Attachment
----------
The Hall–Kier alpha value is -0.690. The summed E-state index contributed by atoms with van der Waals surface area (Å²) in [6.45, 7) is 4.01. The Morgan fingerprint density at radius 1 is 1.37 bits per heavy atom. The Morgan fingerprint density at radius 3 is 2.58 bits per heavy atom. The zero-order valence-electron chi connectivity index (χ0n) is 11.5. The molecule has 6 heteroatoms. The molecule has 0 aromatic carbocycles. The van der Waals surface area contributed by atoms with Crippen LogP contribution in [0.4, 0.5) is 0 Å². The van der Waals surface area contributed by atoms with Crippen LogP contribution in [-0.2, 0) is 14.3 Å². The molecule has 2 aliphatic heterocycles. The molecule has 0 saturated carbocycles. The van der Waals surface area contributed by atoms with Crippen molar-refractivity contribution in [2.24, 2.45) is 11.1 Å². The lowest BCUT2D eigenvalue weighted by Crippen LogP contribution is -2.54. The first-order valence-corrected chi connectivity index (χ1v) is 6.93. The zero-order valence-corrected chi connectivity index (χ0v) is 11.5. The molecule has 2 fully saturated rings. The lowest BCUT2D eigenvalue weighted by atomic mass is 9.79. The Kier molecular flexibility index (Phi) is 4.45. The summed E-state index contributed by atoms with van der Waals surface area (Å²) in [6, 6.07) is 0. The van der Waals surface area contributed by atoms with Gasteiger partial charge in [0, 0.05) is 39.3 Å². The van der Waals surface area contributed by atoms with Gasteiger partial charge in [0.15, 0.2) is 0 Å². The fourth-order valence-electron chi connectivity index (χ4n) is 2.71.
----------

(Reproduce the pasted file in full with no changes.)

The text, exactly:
The Hall–Kier alpha value is -0.690. The summed E-state index contributed by atoms with van der Waals surface area (Å²) in [6.45, 7) is 4.01. The Morgan fingerprint density at radius 1 is 1.37 bits per heavy atom. The Morgan fingerprint density at radius 3 is 2.58 bits per heavy atom. The zero-order valence-electron chi connectivity index (χ0n) is 11.5. The molecule has 6 heteroatoms. The molecule has 0 aromatic carbocycles. The van der Waals surface area contributed by atoms with Crippen LogP contribution in [0.4, 0.5) is 0 Å². The van der Waals surface area contributed by atoms with Crippen LogP contribution in [-0.2, 0) is 14.3 Å². The molecule has 2 aliphatic heterocycles. The molecule has 0 saturated carbocycles. The van der Waals surface area contributed by atoms with Crippen molar-refractivity contribution in [2.24, 2.45) is 11.1 Å². The lowest BCUT2D eigenvalue weighted by Crippen LogP contribution is -2.54. The first-order valence-corrected chi connectivity index (χ1v) is 6.93. The zero-order valence-corrected chi connectivity index (χ0v) is 11.5. The molecule has 2 fully saturated rings. The lowest BCUT2D eigenvalue weighted by atomic mass is 9.79. The Kier molecular flexibility index (Phi) is 4.45. The summed E-state index contributed by atoms with van der Waals surface area (Å²) in [6, 6.07) is 0. The van der Waals surface area contributed by atoms with Gasteiger partial charge in [0, 0.05) is 39.3 Å². The van der Waals surface area contributed by atoms with Gasteiger partial charge in [0.15, 0.2) is 0 Å². The fourth-order valence-electron chi connectivity index (χ4n) is 2.71.